I walk up the steps out of the Knightsbridge tube station. It is a chilly Thursday afternoon. I quickly glance at my notebook, to check the name of the hotel I’m looking for; there’s no need, however, as the Mandarin Oriental Hotel stares at me from across the road. I’m here in order to cover a press conference in aid of The Spirit, a film adaptation of the Golden Age Will Eisner comic strip, helmed by Frank Miller, creator of Sin City and 300.
As I dodge black cabs and tinted-window limousines, I cross the road, only to be faced by the director himself. For those who read his comics, or see his films, Frank Miller may be an underwhelming sight in real life. Far from the exaggerated forms of his bruisers and broads, he is a thin, weaselly man. In a leather jacket and fedora, he looks more like a stooge than a heavy. He is also an unassuming figure, as he blows smoke into the air and chats politely with PR reps.
I take note that no one is hounding him for his autograph, as would be the case if Samuel L Jackson was in the same position in a London street. Although, I soon realise that this is the film world, to which Miller is relatively new (The Spirit is his first solo directorial vehicle), and I may be alone in recognising him. The realisation also comes that I have nothing to say to him, even given such an opportunity for a face-to-face encounter, so I stride up to the relatively imposing doormen, looming in their red overcoats and top hats, and enter the hotel.
As was expected, they keep us waiting. Patiently sitting in my chosen spot, I self-consciously read through the latest issue of Batman, purchased that morning. Eventually, a PR rep tells the assembled hacks to ready their recorders, moisten their pen nibs, and prepare themselves for the conference. At that point, all and sundry stand up and place their individual dictaphones, tape recorders, mobile phones and ipods on the panel table. I place my Argos Value digital recorder right next to the place card saying ‘Samuel L Jackson’, and slightly wonder if there is such a thing as ‘dictaphone envy’, where journalists impose their personalities and egos on others with their more expensive, blinged-out recording hardware.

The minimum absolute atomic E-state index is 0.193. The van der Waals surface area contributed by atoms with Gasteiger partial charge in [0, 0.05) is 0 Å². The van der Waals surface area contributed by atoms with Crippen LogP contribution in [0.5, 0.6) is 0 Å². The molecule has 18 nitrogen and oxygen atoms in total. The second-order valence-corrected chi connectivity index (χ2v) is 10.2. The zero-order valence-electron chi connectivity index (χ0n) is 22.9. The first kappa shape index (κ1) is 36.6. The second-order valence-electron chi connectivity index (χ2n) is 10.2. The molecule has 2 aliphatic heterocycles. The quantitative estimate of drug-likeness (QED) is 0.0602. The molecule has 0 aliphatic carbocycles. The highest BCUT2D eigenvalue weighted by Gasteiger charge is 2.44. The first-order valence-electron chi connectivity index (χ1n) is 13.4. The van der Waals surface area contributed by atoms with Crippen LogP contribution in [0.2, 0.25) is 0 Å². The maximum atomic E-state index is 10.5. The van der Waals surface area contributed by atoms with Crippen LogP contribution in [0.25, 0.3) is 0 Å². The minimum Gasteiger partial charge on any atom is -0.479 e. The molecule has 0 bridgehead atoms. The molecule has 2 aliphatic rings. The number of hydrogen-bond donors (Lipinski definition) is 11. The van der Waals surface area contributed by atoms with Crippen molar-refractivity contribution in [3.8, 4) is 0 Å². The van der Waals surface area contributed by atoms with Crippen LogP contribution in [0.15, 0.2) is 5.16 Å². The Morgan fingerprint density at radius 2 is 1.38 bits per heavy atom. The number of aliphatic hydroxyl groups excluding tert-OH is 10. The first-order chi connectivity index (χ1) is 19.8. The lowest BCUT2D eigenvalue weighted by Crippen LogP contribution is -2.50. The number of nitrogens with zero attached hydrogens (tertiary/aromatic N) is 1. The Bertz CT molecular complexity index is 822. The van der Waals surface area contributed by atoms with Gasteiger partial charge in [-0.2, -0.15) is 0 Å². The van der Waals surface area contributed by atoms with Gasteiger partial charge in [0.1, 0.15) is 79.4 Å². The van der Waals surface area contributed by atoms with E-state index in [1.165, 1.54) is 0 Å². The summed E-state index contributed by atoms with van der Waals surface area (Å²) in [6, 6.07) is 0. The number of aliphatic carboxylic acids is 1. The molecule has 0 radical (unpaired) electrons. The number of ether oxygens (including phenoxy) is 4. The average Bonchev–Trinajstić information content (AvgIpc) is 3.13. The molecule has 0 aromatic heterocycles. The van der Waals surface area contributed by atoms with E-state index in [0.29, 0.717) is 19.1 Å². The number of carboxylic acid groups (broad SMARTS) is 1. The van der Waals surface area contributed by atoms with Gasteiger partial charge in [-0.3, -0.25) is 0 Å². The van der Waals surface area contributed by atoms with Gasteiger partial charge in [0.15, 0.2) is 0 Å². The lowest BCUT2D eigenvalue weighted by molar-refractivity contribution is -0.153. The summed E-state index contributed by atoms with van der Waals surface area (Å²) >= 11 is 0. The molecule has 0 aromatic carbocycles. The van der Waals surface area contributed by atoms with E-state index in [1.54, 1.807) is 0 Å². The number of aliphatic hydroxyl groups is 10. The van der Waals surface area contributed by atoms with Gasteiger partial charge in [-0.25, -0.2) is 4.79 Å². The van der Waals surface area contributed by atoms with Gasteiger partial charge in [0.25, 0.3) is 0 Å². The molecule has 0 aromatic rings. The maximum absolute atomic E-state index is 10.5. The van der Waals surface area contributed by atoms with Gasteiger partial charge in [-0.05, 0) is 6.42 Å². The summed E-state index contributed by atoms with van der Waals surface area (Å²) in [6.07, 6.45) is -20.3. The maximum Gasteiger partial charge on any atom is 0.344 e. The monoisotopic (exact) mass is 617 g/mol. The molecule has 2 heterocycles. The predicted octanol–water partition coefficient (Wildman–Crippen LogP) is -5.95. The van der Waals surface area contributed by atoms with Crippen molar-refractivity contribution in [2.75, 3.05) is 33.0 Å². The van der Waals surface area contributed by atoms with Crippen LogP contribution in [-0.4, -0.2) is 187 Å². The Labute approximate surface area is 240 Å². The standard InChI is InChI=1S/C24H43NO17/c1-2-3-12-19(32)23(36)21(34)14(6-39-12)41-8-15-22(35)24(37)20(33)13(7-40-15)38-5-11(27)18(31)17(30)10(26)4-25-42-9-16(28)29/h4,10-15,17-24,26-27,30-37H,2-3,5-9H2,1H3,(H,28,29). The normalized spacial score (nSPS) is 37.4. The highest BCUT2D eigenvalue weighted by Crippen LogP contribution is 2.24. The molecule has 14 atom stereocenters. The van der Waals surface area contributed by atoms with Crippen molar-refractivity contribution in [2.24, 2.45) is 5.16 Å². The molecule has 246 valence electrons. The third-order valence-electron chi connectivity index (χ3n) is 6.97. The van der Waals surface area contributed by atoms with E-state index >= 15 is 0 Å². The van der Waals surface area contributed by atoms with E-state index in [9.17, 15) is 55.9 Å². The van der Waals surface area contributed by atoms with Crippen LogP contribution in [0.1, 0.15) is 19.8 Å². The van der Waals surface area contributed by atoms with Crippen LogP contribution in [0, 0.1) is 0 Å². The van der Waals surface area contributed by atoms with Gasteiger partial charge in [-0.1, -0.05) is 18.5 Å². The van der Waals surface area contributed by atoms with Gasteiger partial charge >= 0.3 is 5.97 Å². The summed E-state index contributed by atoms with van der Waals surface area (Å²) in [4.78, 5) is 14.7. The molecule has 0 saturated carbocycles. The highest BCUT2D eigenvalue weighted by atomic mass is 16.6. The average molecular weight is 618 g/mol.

The doors open, and the Spirit procession enters. Stars Samuel L Jackson, Eva Mendes, Scarlett Johansson and director Frank Miller are accompanied by producer Deborah Del Prete. They take their places, and dive right into it, starting with how they all became part of the project. Del Prete, a pleasant, enthusiastic woman, states and restates her comic geek credentials: she is a “lifelong comic book fan” and she always went to Comic-Con when she was younger. She bought the rights to The Spirit after talking to producer and fellow comic lover, Michael Uslan (who produces the Batman movies), and decided to ask Frank Miller to direct. Miller takes over, and recounts how he was asked by Deborah, and he decided he was the best suited to create an adaptation that was “new and exciting”, and not a “rusty old monument” to Will Eisner’s original. From the pre-release and preview material, this shows: Miller has approached the Spirit movie like his work on Daredevil or Batman, offering an auteuristic re-imagining of the original source material, for better or worse. It is revealed that a lot of the design work, from costumes to storyboards, were taken from Miller’s own drawings. This would account for the look of the picture, which recalls Sin City almost to a fault. Even a casual glance at the film’s logo immediately evokes 300. The Miller-Eisner relationship has been described as a “25 year argument” and it seems that here Miller has won.